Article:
“When was the last time you had something to eat?” I ask my family, especially when someone is irritable.
When they can’t remember, then I know that nourishment is needed as soon as possible.
In my home, we have a tendency to get a bit terse and tense when we are in need of food, especially if breakfast was skipped.
I’m no exception.
“Mom, are you hungry?” I’ve been asked by my kids. “Eat something, please!”
Yes, skipping meals can induce crankiness among the Robinson family. I don’t think we are alone.
I have good reasons for having a basket of snacks on the counter at home and on my desk at work.
Maybe we are less of a nation of “breakfast skippers” than previously thought, according to a study published in January 2021 by the U.S. Department of Health and Human Services.
About 84% of adults ate breakfast on a given day, according to an analysis of data from 2015 to 2018. In fact, as people get older, they are more likely to eat breakfast.
About 77% of adults 20 to 39 ate breakfast. About 86% of adults ages 40 to 59 and nearly 92% of adults more than 60 years old ate breakfast.
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What does eating breakfast do for us? It literally “breaks the fast” and refuels our bodies after sleep.
All food components (protein, fat, carbohydrate) are broken down to glucose at various rates. Our brain needs a constant supply of glucose to think and perform at work and school.
What you choose to eat for breakfast makes a difference. Eating a piece of frosted cake for breakfast is not your best option for sustained energy. You will have a burst of energy as your blood sugar spikes from the sugar, then it plummets, leaving you groggy.
Having eggs for breakfast helps sustain your energy level because of their excellent protein content. Eggs also provide choline, which is good for your brain health. Top your eggs with salsa and add whole-wheat toast, fresh fruit and milk for a complete meal.
Oatmeal is an excellent breakfast food. Oatmeal is a whole-grain food with plenty of fiber that helps you feel full. Add some berries to your oatmeal and milk or yogurt and you have a power-packed meal. Try “overnight oatmeal” as a breakfast meal.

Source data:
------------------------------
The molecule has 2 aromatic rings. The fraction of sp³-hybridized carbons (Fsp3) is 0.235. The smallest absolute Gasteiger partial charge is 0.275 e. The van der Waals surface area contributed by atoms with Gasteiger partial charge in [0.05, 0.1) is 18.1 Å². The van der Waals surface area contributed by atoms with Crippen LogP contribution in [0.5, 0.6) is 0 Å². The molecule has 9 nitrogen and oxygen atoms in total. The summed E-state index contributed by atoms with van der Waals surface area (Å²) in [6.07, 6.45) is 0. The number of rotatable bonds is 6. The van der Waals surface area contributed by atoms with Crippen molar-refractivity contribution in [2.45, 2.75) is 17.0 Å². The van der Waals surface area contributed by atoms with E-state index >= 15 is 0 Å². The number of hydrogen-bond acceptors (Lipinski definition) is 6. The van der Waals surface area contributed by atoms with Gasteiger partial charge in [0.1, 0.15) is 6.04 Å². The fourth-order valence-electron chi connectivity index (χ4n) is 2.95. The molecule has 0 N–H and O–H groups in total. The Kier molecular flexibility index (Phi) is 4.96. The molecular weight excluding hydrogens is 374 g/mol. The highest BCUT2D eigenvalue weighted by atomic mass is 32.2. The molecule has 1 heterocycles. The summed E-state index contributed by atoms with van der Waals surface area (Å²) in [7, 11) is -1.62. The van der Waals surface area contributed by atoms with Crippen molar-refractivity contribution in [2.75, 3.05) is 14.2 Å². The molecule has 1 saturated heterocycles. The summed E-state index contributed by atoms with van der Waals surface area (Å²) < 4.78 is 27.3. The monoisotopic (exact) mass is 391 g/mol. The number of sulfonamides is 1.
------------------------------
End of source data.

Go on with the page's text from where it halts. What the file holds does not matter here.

If oatmeal is not your favorite, try another whole-grain cereal. Read and compare Nutrition Facts labels and aim for cereals lower in added sugars and higher in fiber.
Think about your typical breakfast. Do you have at least three of the five food groups represented? Try to vary your choices among the protein, fruit, vegetables, dairy and grains groups.
This tasty recipe includes vegetables, protein and dairy in one recipe when you have a little more time for food preparation. If you have kids in school, check out the school breakfast programs that may be available where you live.
See the NDSU Extension resources at https://www.ag.ndsu.edu/food and check out the publications under “Food Preparation” for more ideas.
Bacon and Avocado Hash Brown Egg Cups
2 1/2 c. hash browns, thawed
3 Tbsp. canola oil (or your favorite oil)
Salt and pepper, to taste
1/2 avocado, diced
1/2 c. shredded cheddar cheese
2 slices precooked bacon or turkey bacon, chopped (if desired)
1/2 bell pepper, diced
Preheat oven to 425 F. Spray a muffin tin with cooking spray and set aside. Pour hash browns into a large bowl. Add oil 1 tablespoon at a time, stirring in between, until the hash browns are just coated, not oily. Season with salt and pepper as desired. You will need tins with a total of 16 muffin cups to yield eight servings. Line each muffin cup with seasoned hash browns, pressing down to fit the bottom and sides of each cup, creating a crust. Place muffin tin in preheated oven and cook for about 20 minutes, or until hash browns are golden brown. Lower oven temperature to 325 F. Wisk eggs in a mixing bowl. Fold in avocado, cheese, precooked bacon and pepper. Scoop egg mixture into each hash brown crust and place back in oven. Bake for 15 to 20 minutes, or until eggs are set. Eggs should reach an internal temperature of 145 F. Let cool for a few minutes and serve.
Makes eight servings. Each serving has 160 calories, 12 grams (g) fat, 8 g protein, 6 g carbohydrate, 1 g fiber and 150 milligrams sodium.
Julie Garden-Robinson is an NDSU Extension food and nutrition specialist and professor.